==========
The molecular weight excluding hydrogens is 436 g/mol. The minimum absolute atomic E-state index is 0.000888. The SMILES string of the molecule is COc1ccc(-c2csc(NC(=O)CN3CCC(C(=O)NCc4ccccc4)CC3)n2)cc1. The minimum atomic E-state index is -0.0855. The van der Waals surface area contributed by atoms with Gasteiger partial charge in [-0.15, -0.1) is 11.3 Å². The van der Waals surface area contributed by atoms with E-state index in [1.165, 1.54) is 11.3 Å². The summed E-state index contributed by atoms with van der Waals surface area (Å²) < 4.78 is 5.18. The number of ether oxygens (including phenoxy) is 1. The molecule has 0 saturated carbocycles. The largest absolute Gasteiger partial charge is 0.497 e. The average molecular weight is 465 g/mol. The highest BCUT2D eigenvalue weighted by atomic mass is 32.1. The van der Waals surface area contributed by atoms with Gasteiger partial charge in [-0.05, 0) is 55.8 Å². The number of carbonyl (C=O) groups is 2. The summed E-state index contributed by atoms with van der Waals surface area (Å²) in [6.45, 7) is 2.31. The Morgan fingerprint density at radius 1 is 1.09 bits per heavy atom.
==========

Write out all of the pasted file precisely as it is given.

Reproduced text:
The molecular weight excluding hydrogens is 436 g/mol. The minimum absolute atomic E-state index is 0.000888. The SMILES string of the molecule is COc1ccc(-c2csc(NC(=O)CN3CCC(C(=O)NCc4ccccc4)CC3)n2)cc1. The minimum atomic E-state index is -0.0855. The van der Waals surface area contributed by atoms with Gasteiger partial charge in [-0.15, -0.1) is 11.3 Å². The van der Waals surface area contributed by atoms with E-state index in [1.165, 1.54) is 11.3 Å². The summed E-state index contributed by atoms with van der Waals surface area (Å²) < 4.78 is 5.18. The number of ether oxygens (including phenoxy) is 1. The molecule has 0 saturated carbocycles. The largest absolute Gasteiger partial charge is 0.497 e. The average molecular weight is 465 g/mol. The highest BCUT2D eigenvalue weighted by atomic mass is 32.1. The van der Waals surface area contributed by atoms with Gasteiger partial charge in [-0.05, 0) is 55.8 Å². The number of carbonyl (C=O) groups is 2. The summed E-state index contributed by atoms with van der Waals surface area (Å²) in [6.45, 7) is 2.31. The Morgan fingerprint density at radius 1 is 1.09 bits per heavy atom.